New Study: Racism Can Make Kids Sick - For the Rest of Their Lives - Metro Justice

New Study: Racism Can Make Kids Sick - For the Rest of Their Lives

5545069561_1e2c200da8_z.jpgIt's fairly common knowledge that stress is bad for your health. It can lead to a weakened immune system, heart problems, sleep disruption, premature aging, and a number of other ailments. Long-term stress can be a risk factor in cancer, preventable accidents, poor grades, and declining mental health. Our market is decently saturated with products and services marketed as ways to reduce our stress, primarily tailored for the stress of living in a fast-paced corporate society.

What about stress and oppression? Gabrielle Canon's article for Mother Jones discusses how racism causes stress, and health problems, for racial minorities. The study conducted by Northwestern University studied the cortisol (stress hormone) levels of a varied group of participants over the past two decades. Participants who faced discrimination during adolescence had cortisol levels outside the average range, while peers who did not face discrimination had average cortisol levels. Many of the participants who reported discrimination were African American.

We need to remind ourselves that racism still exists, and that it is hurting people. If we want to care about the well-being of others we need to fight harder against discrimination on all levels from the obvious gestures to the micro aggressions oppressed people face on a daily basis. What are you doing to fight discrimination? 

(Photo credit: tamckile on Flicker. Licensed under Creative Commons)

Racism is still one of America's greatest social ills—and it might actually be making people sick. According to a new study out of Northwestern University, racial discrimination experienced in adolescence can have a profound impact on health later in life.

Controlling for other factors that might cause stress, including socioeconomic status, health behaviors, and depression, researchers found that adults who had reported higher levels of discrimination when they were young had disrupted stress hormone levels 20 years later—and that African Americans experienced the effects at greater levels than their white counterparts.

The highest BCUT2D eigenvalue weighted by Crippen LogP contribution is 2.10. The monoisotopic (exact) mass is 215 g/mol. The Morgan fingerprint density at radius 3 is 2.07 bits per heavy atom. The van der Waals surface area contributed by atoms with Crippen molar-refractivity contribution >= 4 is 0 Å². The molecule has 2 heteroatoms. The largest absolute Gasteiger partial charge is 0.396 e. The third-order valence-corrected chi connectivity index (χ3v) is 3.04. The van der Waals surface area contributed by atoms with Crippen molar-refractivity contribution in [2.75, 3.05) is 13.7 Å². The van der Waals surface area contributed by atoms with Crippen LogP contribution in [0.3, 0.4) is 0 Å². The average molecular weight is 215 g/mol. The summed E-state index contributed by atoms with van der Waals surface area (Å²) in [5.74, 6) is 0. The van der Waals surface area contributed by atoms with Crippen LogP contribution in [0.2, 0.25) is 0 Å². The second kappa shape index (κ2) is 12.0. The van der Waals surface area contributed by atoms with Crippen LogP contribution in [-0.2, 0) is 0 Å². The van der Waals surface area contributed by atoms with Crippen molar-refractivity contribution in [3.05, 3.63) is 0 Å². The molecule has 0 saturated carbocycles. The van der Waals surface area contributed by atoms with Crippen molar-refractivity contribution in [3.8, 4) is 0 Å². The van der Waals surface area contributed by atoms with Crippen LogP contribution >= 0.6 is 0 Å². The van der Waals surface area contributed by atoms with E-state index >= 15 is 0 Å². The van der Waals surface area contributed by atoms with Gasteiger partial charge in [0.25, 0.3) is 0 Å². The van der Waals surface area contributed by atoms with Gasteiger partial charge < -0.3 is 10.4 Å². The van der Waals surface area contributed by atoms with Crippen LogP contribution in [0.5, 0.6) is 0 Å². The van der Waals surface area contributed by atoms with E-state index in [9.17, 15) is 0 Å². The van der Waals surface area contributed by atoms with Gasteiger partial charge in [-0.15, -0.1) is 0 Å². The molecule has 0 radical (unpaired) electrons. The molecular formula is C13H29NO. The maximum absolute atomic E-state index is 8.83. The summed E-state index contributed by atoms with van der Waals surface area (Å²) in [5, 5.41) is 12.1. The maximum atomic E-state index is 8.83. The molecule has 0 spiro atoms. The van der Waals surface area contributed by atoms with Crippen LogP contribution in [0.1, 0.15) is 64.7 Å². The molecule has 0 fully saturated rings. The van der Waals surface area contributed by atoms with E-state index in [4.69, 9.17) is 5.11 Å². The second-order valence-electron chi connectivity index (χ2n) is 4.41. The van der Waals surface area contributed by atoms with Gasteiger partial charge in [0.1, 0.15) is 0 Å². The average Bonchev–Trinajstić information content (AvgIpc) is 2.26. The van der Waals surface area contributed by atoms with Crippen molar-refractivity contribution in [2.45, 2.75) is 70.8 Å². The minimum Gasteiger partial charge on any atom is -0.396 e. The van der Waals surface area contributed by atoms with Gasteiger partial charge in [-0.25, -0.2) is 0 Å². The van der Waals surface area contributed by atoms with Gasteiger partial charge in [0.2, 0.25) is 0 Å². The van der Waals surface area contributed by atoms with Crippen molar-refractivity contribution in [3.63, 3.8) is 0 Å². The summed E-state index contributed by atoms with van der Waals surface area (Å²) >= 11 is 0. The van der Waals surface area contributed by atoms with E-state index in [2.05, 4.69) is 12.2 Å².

"There's sometimes a tendency to say, 'Oh, they are just kids—they will get over it,'" says developmental psychologist and head researcher Emma Adam. "But it turns out there can be lasting impact."

(more after the flip)

Using participants from the Maryland Adolescent Development Context Study—a large-scale, 20-year survey that included adolescents from a broad range of socioeconomic backgrounds—the researchers were able to compare levels of the stress hormone cortisol in adults to the responses they gave as 12-year-olds.

Normal cortisol levels are high when you wake up, increase about 30 minutes later, and then slowly decline throughout the day, winding you down until it's time for bed. "The high morning levels are there to activate you for the day, giving you the energy and focus, and stimulate your appetite to basically rev you up to face the demands of your day," Adam says.

But, the researchers found, those who reported they had experienced discrimination when they were 12 years old now have much flatter cortisol ranges. "Under stress you lose some of that important cycle," Adam says. "You get a drop of those morning levels, you wake up groggier, and it is harder to sleep at night."

While the effects on daily functioning are troublesome, the long-term effects are far worse: These flat rhythms are associated with higher risk for life-threatening health problems like cardiovascular disease and diabetes, and also can cause depression and chronic fatigue.

African Americans reported experiencing discrimination at much higher levels over the course of the study, and Adam believes that likely triggered chronic stress. "The stress hormones I study respond to not just the presence of discrimination but even the anticipation that it might happen," she says. "That is why discrimination is such a pervasive negative influence and really harmful to biology and health."

While the study did not look into ways to mitigate the effects, Adam says previous research indicates increased emotional support and getting enough sleep can help improve hormone levels.

"I think the message is: For folks who would like to say that this is a thing of the past—it is not," she says. "These are concerns that are affecting the daily functioning, the health, and the well-being of African Americans, and it should be of concern to the whole country."

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